A number of utilities allow you to reassign mouse buttons or change a scroll wheel's behavior. Brien Posey lists a few he has found.
Computer mice have been used for decades and are easily taken for granted. Even so, it is possible to make your mouse a little bit more appealing by customizing its behavior. A number of utilities exist that allow you to do things such as reassigning mouse buttons or scroll wheel's behavior. There are even utilities that can record macros of your mouse movements. This article lists five such utilities.
1. Mouse and Keyboard Center
Microsoft Mouse and Keyboard Center is a free utility for customizing the behavior of Microsoft mice. The Microsoft Mouse and Keyboard Center allows functions to be assigned to individual mouse buttons. Although this basic functionality is helpful, the utility's best feature is that it allows for application specific button assignments. As such, the right mouse button could be assigned one function in File Explorer and a different function in Microsoft Office.
WizMouse is a free utility that can be used to customize mouse behavior. The utility's main function is to enable the mouse wheel for applications that do not natively support its use. There is also a handy "reverse" function for use those situations where the mouse scrolling is backwards. WizMouse can be enabled or disabled from the system tray.
KatMouse is a free utility that allows the mouse's scroll wheel to be used in the window beneath the mouse cursor. This can be done independently of the window that is currently selected. In other words, KatMouse lets you scroll a non active window.
The utility can also be used to assist with task switching. Since the wheel button is not normally used in a consistent manner, KatMouse allows it to be used for switching tasks by pushing the current window to the back of the stack of open windows. KatMouse also has the ability to assign custom scroll settings to an application.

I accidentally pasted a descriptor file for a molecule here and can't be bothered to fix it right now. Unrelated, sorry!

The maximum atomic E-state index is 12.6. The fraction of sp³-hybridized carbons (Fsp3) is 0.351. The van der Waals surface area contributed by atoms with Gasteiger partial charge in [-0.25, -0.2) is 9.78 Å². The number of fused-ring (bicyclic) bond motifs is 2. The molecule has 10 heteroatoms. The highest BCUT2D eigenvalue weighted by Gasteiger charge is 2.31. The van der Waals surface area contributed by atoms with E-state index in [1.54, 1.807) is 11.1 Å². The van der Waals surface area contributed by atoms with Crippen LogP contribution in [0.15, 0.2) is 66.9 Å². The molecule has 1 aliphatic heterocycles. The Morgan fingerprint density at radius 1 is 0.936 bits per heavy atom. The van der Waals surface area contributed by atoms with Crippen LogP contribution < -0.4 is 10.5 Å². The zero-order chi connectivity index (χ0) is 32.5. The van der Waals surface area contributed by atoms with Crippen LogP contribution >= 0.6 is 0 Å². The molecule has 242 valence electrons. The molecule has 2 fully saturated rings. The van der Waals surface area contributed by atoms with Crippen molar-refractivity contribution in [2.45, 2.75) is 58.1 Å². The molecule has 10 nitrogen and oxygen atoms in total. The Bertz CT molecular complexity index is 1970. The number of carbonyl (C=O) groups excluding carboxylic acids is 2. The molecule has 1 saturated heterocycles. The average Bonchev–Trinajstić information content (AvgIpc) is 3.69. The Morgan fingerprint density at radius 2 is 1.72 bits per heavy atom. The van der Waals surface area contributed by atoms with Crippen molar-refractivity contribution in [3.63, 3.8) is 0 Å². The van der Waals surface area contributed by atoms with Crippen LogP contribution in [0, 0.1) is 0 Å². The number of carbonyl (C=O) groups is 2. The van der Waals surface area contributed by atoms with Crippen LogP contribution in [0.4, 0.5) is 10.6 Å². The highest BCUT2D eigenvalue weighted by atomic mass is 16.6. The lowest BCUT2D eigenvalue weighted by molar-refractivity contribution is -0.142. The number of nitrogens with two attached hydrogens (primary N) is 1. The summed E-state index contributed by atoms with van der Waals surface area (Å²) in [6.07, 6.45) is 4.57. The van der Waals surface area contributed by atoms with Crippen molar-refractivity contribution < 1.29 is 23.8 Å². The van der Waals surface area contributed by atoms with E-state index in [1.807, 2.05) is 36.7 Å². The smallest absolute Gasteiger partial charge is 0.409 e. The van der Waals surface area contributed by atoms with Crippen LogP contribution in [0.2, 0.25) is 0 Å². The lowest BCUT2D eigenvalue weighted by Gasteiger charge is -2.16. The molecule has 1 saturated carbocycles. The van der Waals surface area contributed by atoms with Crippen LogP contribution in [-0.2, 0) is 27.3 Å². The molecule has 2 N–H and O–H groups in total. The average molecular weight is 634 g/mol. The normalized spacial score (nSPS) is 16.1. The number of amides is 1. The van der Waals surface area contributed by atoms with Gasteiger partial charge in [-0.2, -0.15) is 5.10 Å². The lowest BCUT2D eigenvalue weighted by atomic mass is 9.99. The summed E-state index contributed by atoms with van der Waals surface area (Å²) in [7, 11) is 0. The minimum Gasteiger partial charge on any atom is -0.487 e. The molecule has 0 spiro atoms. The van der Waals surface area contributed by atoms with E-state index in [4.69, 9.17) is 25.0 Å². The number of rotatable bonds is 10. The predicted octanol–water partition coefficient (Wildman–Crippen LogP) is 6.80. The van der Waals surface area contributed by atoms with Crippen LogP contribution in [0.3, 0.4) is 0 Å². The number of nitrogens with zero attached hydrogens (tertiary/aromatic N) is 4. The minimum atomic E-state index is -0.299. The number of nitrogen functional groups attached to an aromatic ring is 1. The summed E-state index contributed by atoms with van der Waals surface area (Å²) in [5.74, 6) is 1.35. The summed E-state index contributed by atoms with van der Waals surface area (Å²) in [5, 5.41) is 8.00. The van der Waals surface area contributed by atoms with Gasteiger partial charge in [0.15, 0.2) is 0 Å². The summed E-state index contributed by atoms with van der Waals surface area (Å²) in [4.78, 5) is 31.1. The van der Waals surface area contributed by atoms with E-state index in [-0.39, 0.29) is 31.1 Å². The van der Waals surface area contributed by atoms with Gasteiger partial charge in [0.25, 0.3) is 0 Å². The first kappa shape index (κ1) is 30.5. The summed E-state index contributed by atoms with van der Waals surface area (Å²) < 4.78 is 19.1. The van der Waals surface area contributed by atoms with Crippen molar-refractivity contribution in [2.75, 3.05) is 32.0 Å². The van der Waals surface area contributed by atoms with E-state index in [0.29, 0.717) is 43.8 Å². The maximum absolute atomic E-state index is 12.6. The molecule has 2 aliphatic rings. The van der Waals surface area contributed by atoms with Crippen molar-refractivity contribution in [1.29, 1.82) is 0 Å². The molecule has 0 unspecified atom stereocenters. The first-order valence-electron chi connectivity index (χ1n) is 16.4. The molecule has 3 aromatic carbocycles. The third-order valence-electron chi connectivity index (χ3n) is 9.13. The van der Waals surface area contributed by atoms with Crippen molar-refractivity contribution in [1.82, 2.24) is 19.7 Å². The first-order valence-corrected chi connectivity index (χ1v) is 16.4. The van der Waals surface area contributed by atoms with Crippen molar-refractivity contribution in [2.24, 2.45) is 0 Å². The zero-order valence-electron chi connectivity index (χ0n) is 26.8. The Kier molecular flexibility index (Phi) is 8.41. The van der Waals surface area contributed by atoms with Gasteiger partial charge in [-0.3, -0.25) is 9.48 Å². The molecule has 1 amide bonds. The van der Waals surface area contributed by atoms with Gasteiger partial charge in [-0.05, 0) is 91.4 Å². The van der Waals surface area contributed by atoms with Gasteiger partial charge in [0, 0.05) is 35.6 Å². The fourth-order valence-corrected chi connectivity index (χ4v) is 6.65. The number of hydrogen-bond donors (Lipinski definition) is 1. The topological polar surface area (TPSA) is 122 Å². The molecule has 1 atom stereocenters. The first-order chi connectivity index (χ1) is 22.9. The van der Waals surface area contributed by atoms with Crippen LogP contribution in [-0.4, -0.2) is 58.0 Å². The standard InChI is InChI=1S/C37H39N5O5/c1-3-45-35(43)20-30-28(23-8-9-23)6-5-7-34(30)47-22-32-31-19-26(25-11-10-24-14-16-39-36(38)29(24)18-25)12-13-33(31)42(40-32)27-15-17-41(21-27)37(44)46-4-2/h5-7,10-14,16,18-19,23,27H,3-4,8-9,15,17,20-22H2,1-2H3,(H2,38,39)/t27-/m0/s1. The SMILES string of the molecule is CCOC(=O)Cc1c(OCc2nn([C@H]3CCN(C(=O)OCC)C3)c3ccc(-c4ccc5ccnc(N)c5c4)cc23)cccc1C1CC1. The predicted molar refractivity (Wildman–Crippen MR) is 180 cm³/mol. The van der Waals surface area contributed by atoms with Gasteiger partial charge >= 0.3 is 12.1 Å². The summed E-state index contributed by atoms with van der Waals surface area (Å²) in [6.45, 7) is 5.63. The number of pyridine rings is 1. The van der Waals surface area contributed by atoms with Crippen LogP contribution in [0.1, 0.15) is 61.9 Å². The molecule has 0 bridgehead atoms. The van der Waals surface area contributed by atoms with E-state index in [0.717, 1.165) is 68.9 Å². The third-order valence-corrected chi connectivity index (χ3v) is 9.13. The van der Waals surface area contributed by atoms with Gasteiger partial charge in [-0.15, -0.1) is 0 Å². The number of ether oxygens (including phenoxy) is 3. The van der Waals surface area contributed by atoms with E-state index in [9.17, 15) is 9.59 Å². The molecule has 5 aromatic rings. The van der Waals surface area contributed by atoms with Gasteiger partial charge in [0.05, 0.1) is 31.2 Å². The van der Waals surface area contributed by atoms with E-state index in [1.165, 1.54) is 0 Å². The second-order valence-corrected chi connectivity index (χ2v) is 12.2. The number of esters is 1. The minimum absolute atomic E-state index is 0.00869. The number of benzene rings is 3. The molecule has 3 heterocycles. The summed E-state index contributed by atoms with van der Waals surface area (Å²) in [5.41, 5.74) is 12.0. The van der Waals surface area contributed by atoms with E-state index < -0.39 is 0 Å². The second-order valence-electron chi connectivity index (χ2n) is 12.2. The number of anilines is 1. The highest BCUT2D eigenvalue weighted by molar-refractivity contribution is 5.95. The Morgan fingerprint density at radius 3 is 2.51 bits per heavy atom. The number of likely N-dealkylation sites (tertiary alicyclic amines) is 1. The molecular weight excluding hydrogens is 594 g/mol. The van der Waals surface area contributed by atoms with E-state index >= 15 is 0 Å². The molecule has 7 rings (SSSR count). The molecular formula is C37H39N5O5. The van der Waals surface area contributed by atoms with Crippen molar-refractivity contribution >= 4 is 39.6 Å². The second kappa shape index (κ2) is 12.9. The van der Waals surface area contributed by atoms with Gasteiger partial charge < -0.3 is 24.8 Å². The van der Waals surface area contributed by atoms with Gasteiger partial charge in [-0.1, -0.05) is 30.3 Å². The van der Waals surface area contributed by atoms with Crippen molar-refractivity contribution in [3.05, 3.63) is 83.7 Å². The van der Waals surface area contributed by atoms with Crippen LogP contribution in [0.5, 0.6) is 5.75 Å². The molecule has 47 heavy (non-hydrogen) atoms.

MouseWrangler is a free tool that is designed to automate otherwise tedious tasks. Holding the right mouse button initiates the recording of a macro (which MouseWrangler refers to as a gesture). Macros can be used to automate any task that would normally be done with a mouse. In a roundabout way it is even possible to simulate keyboard input. For more complex operations, MouseWrangler can be used to launch external macros (such as those found in Microsoft Office).
One of the nicest things about MouseWrangler is that it is portable. Although the utility comes with an installer, you don't have to use it unless you want to.
5. Ghost Mouse
Ghost Mouse is a free utility that is designed to record macros. This tool offers a very simple user interface that is easy to learn. The macro recording process can capture mouse movements, mouse clicks, delays, and keyboard input. Once captured, macros can be saved or played back immediately.